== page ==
Ability of PTs to undertake evidence-based practice
Physiotherapists (PTs) are expected to apply scientifically derived knowledge to promote patient care and improve outcomes. But the ability and impact of evidence-based practice (EBP) on clinical practice is rarely evaluated. This study investigated whether PTs undertook the EBP steps and what the impact of these steps was. Although most PTs have a positive attitude towards EBP, they often rely on other sources to answer clinical questions, rather than undertaking the EBP steps.
Over many years, efforts have been made to educate and enable therapists to be able to undertake one aspect of EBP namely asking, acquiring, appraising and applying best available evidence to patients and assessing the impact of the science. Our current study sought to review if PTs undertook the EBP steps and any impact of these steps.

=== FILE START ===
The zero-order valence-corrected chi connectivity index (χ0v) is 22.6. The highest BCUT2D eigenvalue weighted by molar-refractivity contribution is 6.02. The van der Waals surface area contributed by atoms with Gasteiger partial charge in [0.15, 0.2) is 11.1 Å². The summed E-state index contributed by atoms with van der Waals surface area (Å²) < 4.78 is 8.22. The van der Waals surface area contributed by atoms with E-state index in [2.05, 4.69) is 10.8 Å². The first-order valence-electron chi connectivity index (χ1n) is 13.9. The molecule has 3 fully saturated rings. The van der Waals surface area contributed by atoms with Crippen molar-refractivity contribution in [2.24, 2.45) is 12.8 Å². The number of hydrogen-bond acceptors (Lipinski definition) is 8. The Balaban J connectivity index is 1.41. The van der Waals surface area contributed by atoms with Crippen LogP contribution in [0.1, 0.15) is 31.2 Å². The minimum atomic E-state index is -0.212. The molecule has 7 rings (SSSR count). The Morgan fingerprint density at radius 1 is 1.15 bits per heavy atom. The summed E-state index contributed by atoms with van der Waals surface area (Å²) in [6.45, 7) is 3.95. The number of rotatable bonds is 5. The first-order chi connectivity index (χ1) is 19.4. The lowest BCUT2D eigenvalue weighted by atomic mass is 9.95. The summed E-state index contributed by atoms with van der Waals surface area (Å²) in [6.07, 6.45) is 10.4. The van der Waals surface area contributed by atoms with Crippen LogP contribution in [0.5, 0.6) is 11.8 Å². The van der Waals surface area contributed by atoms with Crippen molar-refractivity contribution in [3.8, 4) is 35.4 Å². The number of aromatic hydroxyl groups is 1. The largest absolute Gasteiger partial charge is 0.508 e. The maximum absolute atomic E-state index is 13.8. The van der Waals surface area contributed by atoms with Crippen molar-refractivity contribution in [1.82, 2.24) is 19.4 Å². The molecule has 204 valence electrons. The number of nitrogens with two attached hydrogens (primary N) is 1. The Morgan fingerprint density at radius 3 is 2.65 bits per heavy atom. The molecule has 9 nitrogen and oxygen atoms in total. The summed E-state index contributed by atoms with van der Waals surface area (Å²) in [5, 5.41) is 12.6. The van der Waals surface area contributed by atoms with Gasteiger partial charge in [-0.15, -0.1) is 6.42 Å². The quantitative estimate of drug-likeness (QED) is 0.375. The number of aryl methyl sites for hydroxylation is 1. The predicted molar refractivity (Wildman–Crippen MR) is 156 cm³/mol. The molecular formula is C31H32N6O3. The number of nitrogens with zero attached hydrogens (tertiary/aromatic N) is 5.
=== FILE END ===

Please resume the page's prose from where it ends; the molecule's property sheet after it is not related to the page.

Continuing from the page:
Despite positive attitudes towards EBP, we found limited examples of PTs completing all five proposed steps of EBP. Therapist’s knowledge about EBP was often focused on statistical terms and interpretation. The frequency of doing EBP was low, but importantly, the drivers (information gaps) for undertaking EBP were not assessed. The impact of EBP on patient care was not directly assessed so the benefits of EBP have not been measured (unless clinical guidelines are considered the limit of evidence).
Rather than undertake EBP steps, therapists currently rely on social networks; colleagues and external trusted sources (communities of practice) to answer clinically relevant questions. This illustrates internal balancing of evidence from both literature based sources and tacit experiential sources (clinical skills and experience).
> From: Condon et al., Physiotherapy 102 (2016) 10-19. All rights reserved to Elsevier Ltd. Click here for the Pubmed summary.